Not sure what lead me to try this, and I'm not even sure what to call it. Maybe it was the box of acrylics I just got for a community school painting class. The lighthouse is a no-brainer; it's 10 minutes down the road and one of my favourite places and favourite inspirations. Maybe it was a photo of an amazing piece someone else did with a two-dimensional look, bears over a landscape or something. It might have been wolves or that might have been another one. And maybe it's because I have a nice piece of balsa wood that I've been eyeing for months and trying to decide what to do with it.
    Anyway, it started with a quick sunset seascape with acrylics on the balsa. And it was VERY quick - I didn't prep the wood and I forgot to use water with the acrylics. Then I traced the outline of the little painting onto a piece of 20 gauge copper. Drew the lighthouse and cut it out with my saw. * It looked okay so I tried to put liver of sulphur on the copper and managed to just turn it into dirty looking copper. Then I had to figure out how to put it together and how to string it. I don't know why I didn't just use the wood as the backing but I decided to use a piece
    of 26 gauge copper, making it a three-layer sandwich.
    Can you tell I don't do a lot of planning? Or measuring, for that matter.
    Actually, the 26 gauge copper folded very nicely over the painting, although it took a fair bit of trimming so the fold wouldn't show in front.
    Riveting was the only option for putting the sandwich together, since trying to solder it would turn the painting into a little piece of charcoal. The way I solder, anyway. I have two hole cutters, one a handheld one which does about an 18 gauge hole and one a workhorse, which does big, bigger and biggest. The workhorse was too big and the handheld was too small to fit my rivets. I felt like Goldilocks.  So I set everything aside for a few days. A few days later, I was in the hardware store for something and being a hardware junkie, I was cruising the shelves and saw the cutest little drills ever. I had no idea if they would fit a Dremel. Which they didn't, by the way, the Dremel chuck is too big for the weensy drill shanks. One of the little drills was exactly the size I needed for my rivets so I wrapped the shank with painters tape and that worked perfectly in the Dremel.  Of course I didn't measure.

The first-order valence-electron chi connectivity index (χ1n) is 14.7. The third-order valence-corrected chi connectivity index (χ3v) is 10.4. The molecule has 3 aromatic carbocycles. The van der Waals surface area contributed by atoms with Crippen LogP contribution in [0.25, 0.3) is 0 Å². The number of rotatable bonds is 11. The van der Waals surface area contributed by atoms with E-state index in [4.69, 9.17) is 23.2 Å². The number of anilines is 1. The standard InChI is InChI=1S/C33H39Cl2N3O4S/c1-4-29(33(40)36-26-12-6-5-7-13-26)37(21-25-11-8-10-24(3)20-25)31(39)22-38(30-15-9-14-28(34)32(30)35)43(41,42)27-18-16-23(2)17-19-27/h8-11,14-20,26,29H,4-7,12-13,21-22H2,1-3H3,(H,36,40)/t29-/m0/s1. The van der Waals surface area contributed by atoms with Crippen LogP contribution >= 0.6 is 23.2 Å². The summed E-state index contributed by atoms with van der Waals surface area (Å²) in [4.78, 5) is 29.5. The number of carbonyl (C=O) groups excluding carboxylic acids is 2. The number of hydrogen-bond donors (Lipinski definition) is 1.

I hate doing anything the same twice, but if I do, here is what I would change:
    I would have a plan.
    I would measure.
    I would make the border of the front copper piece thicker, so less chance of rivets touching top and bottom.
    I would prep the board before painting and use water with my acrylics.
    All the pieces would be cut out at the same time and ready for painting/assembly. And they would actually be rectangular.
    The holes would be cut in advance and then the dimples/eruptions could
    be hammered out.
    Liver of sulphur expires. Even the powdered stuff. I found this out. I would use fresh stuff.
    It's fun having the time to play around and maybe some day I'll actually make something so totally unique and beautiful, people will be begging me for a tutorial. Or maybe I'll just have a room full of things that I don't ever want to repeat.  I don't care, I'm having fun!